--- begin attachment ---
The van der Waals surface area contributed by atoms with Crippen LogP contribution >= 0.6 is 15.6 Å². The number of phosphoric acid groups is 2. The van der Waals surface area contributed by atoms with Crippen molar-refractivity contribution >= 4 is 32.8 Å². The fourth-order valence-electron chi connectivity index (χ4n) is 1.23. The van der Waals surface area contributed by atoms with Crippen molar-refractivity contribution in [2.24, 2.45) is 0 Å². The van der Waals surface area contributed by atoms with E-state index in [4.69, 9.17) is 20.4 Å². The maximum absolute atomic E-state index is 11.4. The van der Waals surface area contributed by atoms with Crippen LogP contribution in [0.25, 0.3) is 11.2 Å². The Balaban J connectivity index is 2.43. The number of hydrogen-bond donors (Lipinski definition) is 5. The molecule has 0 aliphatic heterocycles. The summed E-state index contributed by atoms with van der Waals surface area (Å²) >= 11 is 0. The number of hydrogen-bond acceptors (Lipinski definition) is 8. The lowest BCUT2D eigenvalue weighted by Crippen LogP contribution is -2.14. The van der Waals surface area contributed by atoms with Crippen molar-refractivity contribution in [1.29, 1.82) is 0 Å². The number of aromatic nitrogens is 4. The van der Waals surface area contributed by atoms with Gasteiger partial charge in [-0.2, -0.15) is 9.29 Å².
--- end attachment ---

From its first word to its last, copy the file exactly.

The van der Waals surface area contributed by atoms with Crippen LogP contribution >= 0.6 is 15.6 Å². The number of phosphoric acid groups is 2. The van der Waals surface area contributed by atoms with Crippen molar-refractivity contribution >= 4 is 32.8 Å². The fourth-order valence-electron chi connectivity index (χ4n) is 1.23. The van der Waals surface area contributed by atoms with Crippen molar-refractivity contribution in [2.24, 2.45) is 0 Å². The van der Waals surface area contributed by atoms with E-state index in [4.69, 9.17) is 20.4 Å². The maximum absolute atomic E-state index is 11.4. The van der Waals surface area contributed by atoms with Crippen LogP contribution in [0.25, 0.3) is 11.2 Å². The Balaban J connectivity index is 2.43. The number of hydrogen-bond donors (Lipinski definition) is 5. The molecule has 0 aliphatic heterocycles. The summed E-state index contributed by atoms with van der Waals surface area (Å²) >= 11 is 0. The number of hydrogen-bond acceptors (Lipinski definition) is 8. The lowest BCUT2D eigenvalue weighted by Crippen LogP contribution is -2.14. The van der Waals surface area contributed by atoms with Crippen molar-refractivity contribution in [1.29, 1.82) is 0 Å². The number of aromatic nitrogens is 4. The van der Waals surface area contributed by atoms with Gasteiger partial charge in [-0.2, -0.15) is 9.29 Å².